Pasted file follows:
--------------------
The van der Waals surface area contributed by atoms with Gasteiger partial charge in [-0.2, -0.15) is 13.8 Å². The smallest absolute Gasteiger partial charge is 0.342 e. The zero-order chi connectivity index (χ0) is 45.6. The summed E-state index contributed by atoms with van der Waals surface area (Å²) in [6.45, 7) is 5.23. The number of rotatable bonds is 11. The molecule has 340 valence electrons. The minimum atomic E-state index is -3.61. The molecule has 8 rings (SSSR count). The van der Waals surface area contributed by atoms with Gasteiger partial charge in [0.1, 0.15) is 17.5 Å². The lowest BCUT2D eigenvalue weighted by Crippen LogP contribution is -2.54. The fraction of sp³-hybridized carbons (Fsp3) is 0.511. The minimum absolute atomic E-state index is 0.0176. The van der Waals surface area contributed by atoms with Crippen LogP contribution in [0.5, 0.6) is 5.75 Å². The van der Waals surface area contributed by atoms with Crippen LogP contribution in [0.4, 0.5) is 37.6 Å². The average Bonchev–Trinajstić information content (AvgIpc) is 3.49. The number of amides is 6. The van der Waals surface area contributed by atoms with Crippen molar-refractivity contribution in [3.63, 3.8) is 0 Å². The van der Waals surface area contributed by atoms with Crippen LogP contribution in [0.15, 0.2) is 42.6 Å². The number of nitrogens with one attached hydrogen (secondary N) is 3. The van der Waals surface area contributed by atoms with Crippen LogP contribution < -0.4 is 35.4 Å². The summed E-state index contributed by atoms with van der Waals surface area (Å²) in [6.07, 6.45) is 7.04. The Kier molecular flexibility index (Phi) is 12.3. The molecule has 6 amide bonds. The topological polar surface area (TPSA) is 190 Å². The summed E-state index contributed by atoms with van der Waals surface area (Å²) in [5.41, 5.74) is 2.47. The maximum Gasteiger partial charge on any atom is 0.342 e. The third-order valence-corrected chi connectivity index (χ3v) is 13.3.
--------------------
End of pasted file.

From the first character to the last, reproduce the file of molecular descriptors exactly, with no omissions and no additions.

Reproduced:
The van der Waals surface area contributed by atoms with Gasteiger partial charge in [-0.2, -0.15) is 13.8 Å². The smallest absolute Gasteiger partial charge is 0.342 e. The zero-order chi connectivity index (χ0) is 45.6. The summed E-state index contributed by atoms with van der Waals surface area (Å²) in [6.45, 7) is 5.23. The number of rotatable bonds is 11. The molecule has 340 valence electrons. The minimum atomic E-state index is -3.61. The molecule has 8 rings (SSSR count). The van der Waals surface area contributed by atoms with Gasteiger partial charge in [0.1, 0.15) is 17.5 Å². The lowest BCUT2D eigenvalue weighted by Crippen LogP contribution is -2.54. The fraction of sp³-hybridized carbons (Fsp3) is 0.511. The minimum absolute atomic E-state index is 0.0176. The van der Waals surface area contributed by atoms with Crippen LogP contribution in [0.5, 0.6) is 5.75 Å². The van der Waals surface area contributed by atoms with Crippen LogP contribution in [0.4, 0.5) is 37.6 Å². The average Bonchev–Trinajstić information content (AvgIpc) is 3.49. The number of amides is 6. The van der Waals surface area contributed by atoms with Crippen molar-refractivity contribution in [3.63, 3.8) is 0 Å². The van der Waals surface area contributed by atoms with Crippen LogP contribution in [0.15, 0.2) is 42.6 Å². The number of nitrogens with one attached hydrogen (secondary N) is 3. The van der Waals surface area contributed by atoms with Crippen LogP contribution < -0.4 is 35.4 Å². The summed E-state index contributed by atoms with van der Waals surface area (Å²) in [6.07, 6.45) is 7.04. The Kier molecular flexibility index (Phi) is 12.3. The molecule has 6 amide bonds. The topological polar surface area (TPSA) is 190 Å². The summed E-state index contributed by atoms with van der Waals surface area (Å²) in [5.41, 5.74) is 2.47. The maximum Gasteiger partial charge on any atom is 0.342 e. The third-order valence-corrected chi connectivity index (χ3v) is 13.3.